When it comes to Thai food, lemongrass is a staple ingredient. The lemony-scented spice adds a vibrant burst of citrus that can transport your taste buds straight to southeast Asia. There are various ways to use it while cooking, but it often starts by grinding it with a mortar and pestle or shredding it in a food processor. After that, lemongrass can be added to a green curry sauce, fish stew or shrimp cocktail. One chef suggests using it with crab, coconut, ginger and curry. Another creative way to use it is by infusing it into a drink, such as tea or a fun cocktail. For an easy cocktail, heat up equal parts of water and sugar with ground lemongrass to create a lemongrass-infused simple syrup. Then strain out the lemongrass pieces before mixing the syrup with soda water and a clear liquor, such as gin or white rum.
Mexico – Cumin
There are so many distinct flavours in Mexican cuisine, but cumin is one of the most commonly used spices in regional dishes. It has a strong flavour, which Hilton’s culinary experts caution can easily overpower a dish if it is used excessively. However, when used properly, cumin adds a distinct earthy flavour and a hint of spice to food. One of the best ways to experience cumin’s rich and deep flavour is to prepare it from scratch by toasting the whole seeds on a dry pan before grinding them to use in recipes. Try sprinkling cumin on chicken or steak for flavourful fajitas, or blend the spice with roasted tomatoes and whatever vegetables you have in the fridge for a savoury salsa. Combining it with olive oil to create a sauce is another tasty tip.
North America – Dry Rub
Americans are well-known for mastering the art of barbecue, and each region of the United States has its own variation of the sauce, from the smoky flavours found in Texas to the classic, thick, tomato-based sauce of Kansas City. While the sauce is a crucial element of most barbecue dishes, Hilton chefs note that it’s the dry rub seasoning that is the secret to getting that distinct barbecue flavour. Not all dry rubs are the same – each mix can be made with a variety of seasonings, like paprika, chili powder, salt, pepper, garlic, brown sugar and cinnamon. The key is to make sure the seasoning mix achieves the sought-after umami flavour. To ensure maximum taste, it is best to apply the dry rub a few hours, or even a full day, before cooking. And dry rub doesn’t have to be limited to meat. For plant-based foodies, try experimenting with the seasoning on veggies like cauliflower, which can instantly satisfy cravings for some classic barbecue. Adding beer or bourbon can add another twist to a barbecue dish.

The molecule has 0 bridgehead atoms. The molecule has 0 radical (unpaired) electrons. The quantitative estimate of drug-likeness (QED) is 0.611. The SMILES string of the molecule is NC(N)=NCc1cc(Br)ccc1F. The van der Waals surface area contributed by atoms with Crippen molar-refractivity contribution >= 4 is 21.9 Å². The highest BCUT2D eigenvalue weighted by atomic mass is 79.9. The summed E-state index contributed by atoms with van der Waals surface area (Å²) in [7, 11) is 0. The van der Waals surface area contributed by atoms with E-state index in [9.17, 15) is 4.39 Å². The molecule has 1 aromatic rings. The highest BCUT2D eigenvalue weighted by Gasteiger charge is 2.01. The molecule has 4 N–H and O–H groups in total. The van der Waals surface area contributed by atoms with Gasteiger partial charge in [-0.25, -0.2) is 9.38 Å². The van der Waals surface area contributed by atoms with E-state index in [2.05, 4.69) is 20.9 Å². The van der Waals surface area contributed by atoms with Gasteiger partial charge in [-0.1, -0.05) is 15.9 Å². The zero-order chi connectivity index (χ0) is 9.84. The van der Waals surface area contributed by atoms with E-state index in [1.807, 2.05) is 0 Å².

Turkey – Sumac
Sumac is most commonly recognised in the Middle Eastern za’atar seasoning, which is a mix of dried herbs, toasted sesame seeds, salt and sumac. It has a tangy, sour flavour and it is sometimes used as a substitute for lemon juice to add a bit of tartness to dishes such as hummus or a salad dressing. Use it to brighten roasted, baked or even fried potatoes, or sprinkle it on top of avocado toast for some extra “zing.” It’s also nice on pita bread brushed with olive oil. Alternatively, to satisfy a sweet craving, Hilton culinary experts suggest trying sumac mixed with honey and drizzled on ice cream. You can also try it in a pastry; wrap a fruit puree in filo dough, then brush the dough with sumac-infused honey before baking it to create a delightful sweet treat.